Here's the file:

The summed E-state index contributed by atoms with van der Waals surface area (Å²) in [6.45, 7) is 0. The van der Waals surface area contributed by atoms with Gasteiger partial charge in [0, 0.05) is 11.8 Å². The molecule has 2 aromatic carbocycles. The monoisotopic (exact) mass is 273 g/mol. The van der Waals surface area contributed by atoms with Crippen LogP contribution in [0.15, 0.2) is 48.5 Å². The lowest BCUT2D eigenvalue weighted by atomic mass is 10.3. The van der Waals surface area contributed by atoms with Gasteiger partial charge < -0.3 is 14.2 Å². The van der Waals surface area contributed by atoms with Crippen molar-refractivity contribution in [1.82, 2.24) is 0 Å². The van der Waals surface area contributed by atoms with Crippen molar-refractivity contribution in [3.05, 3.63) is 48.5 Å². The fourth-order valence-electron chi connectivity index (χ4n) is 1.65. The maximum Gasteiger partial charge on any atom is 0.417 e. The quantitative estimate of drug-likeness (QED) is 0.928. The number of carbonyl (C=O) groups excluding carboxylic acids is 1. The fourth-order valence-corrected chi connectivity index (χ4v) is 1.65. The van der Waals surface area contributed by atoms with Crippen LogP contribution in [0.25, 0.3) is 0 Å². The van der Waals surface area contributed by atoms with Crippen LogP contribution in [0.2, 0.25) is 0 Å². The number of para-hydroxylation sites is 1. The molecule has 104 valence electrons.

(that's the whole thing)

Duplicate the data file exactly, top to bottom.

The summed E-state index contributed by atoms with van der Waals surface area (Å²) in [6.45, 7) is 0. The van der Waals surface area contributed by atoms with Gasteiger partial charge in [0, 0.05) is 11.8 Å². The molecule has 2 aromatic carbocycles. The monoisotopic (exact) mass is 273 g/mol. The van der Waals surface area contributed by atoms with Crippen LogP contribution in [0.15, 0.2) is 48.5 Å². The lowest BCUT2D eigenvalue weighted by atomic mass is 10.3. The van der Waals surface area contributed by atoms with Gasteiger partial charge < -0.3 is 14.2 Å². The van der Waals surface area contributed by atoms with Crippen molar-refractivity contribution in [1.82, 2.24) is 0 Å². The van der Waals surface area contributed by atoms with Crippen molar-refractivity contribution in [3.05, 3.63) is 48.5 Å². The fourth-order valence-electron chi connectivity index (χ4n) is 1.65. The maximum Gasteiger partial charge on any atom is 0.417 e. The quantitative estimate of drug-likeness (QED) is 0.928. The number of carbonyl (C=O) groups excluding carboxylic acids is 1. The fourth-order valence-corrected chi connectivity index (χ4v) is 1.65. The van der Waals surface area contributed by atoms with Crippen LogP contribution in [0.25, 0.3) is 0 Å². The van der Waals surface area contributed by atoms with Crippen LogP contribution in [0.2, 0.25) is 0 Å². The number of para-hydroxylation sites is 1. The molecule has 104 valence electrons.